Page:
Annette Kelm
Fosun Foundation, Shanghai, China | 7.9.–18.10.2018
Annette Kelm’s work spans still-lifes, portraits, architectural photography, and images of mass produced design. Her images are presented in a deadpan manner. The carefully positioned objects she photographs are presented in close proximity to the viewer and with little clue as to what circumstances the image was taken. Restrained and sober on the one hand, her works are densely allusive, ambiguous and poetic. Her work focuses on how objects and people exist in the world. On one level her works present objects in a sober and restrained fashion, drawing on art historical genres. On another level her formal pictorial language with its use of neutral light and seemingly objective view is made more complex by strategies such as adding props that are produce surreal juxtapositions in sculptural arrangements. Another strategy she uses is to present a supposedly neutral background that is so pictorial that it becomes part of the foreground. The scenes portrayed in Kelm’s works feature objects from everyday life presented in a way that suggest a multiplicity of narratives and relationships between different elements in each work.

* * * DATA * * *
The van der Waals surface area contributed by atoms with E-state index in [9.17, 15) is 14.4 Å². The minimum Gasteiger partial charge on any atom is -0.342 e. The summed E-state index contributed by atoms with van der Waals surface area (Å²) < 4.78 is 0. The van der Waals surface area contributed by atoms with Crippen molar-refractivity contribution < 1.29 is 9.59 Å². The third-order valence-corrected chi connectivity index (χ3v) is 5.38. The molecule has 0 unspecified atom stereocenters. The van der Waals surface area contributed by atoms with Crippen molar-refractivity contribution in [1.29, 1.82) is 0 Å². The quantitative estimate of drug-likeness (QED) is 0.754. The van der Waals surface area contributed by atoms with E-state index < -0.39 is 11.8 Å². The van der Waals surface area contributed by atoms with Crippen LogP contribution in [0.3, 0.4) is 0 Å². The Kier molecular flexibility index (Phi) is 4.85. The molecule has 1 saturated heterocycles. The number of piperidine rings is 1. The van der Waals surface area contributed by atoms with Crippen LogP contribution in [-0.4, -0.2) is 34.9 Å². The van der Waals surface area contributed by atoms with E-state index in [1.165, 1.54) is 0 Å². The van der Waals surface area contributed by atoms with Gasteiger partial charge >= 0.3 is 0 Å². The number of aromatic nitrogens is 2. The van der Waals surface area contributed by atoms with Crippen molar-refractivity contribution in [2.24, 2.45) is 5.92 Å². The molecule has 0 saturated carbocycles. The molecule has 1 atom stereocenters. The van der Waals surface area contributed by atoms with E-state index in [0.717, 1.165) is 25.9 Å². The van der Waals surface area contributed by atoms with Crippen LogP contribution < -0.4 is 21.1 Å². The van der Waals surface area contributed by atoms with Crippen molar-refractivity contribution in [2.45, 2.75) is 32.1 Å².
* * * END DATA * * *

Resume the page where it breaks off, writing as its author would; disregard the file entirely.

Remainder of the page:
Annette Kelm (born 1975, Stuttgart) lives and works in Berlin. She is recognized as one of the most important contemporary artists using photography from Europe and has recently received the Camera Austria-Prize. Highly celebrated in Europe her work is in museum collections that include Tate Modern, Museum of Modern Art New York, Centre Georges Pompidou and the Guggenheim.